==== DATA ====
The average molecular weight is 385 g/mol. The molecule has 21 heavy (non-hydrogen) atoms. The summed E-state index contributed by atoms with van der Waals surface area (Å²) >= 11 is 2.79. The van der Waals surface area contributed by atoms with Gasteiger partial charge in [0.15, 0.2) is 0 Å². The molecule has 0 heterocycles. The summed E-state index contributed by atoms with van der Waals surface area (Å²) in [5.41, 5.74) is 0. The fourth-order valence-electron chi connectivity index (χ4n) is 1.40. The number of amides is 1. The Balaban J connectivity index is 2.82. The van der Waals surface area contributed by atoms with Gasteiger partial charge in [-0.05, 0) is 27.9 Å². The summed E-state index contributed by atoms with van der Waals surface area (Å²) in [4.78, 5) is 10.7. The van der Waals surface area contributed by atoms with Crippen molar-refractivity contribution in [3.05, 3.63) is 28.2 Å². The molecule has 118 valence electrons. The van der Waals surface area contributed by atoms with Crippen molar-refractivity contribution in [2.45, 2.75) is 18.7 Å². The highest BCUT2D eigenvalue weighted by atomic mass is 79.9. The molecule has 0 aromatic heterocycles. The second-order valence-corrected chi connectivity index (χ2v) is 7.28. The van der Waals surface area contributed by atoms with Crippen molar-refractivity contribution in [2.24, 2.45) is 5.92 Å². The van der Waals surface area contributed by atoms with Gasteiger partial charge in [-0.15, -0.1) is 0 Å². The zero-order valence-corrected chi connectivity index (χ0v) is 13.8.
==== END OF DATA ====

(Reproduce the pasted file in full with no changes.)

The average molecular weight is 385 g/mol. The molecule has 21 heavy (non-hydrogen) atoms. The summed E-state index contributed by atoms with van der Waals surface area (Å²) >= 11 is 2.79. The van der Waals surface area contributed by atoms with Gasteiger partial charge in [0.15, 0.2) is 0 Å². The molecule has 0 heterocycles. The summed E-state index contributed by atoms with van der Waals surface area (Å²) in [5.41, 5.74) is 0. The fourth-order valence-electron chi connectivity index (χ4n) is 1.40. The number of amides is 1. The Balaban J connectivity index is 2.82. The van der Waals surface area contributed by atoms with Gasteiger partial charge in [-0.05, 0) is 27.9 Å². The summed E-state index contributed by atoms with van der Waals surface area (Å²) in [4.78, 5) is 10.7. The van der Waals surface area contributed by atoms with Crippen molar-refractivity contribution in [3.05, 3.63) is 28.2 Å². The molecule has 118 valence electrons. The van der Waals surface area contributed by atoms with Crippen molar-refractivity contribution in [2.45, 2.75) is 18.7 Å². The highest BCUT2D eigenvalue weighted by atomic mass is 79.9. The molecule has 0 aromatic heterocycles. The second-order valence-corrected chi connectivity index (χ2v) is 7.28. The van der Waals surface area contributed by atoms with Crippen molar-refractivity contribution in [2.24, 2.45) is 5.92 Å². The van der Waals surface area contributed by atoms with Gasteiger partial charge in [-0.15, -0.1) is 0 Å². The zero-order valence-corrected chi connectivity index (χ0v) is 13.8.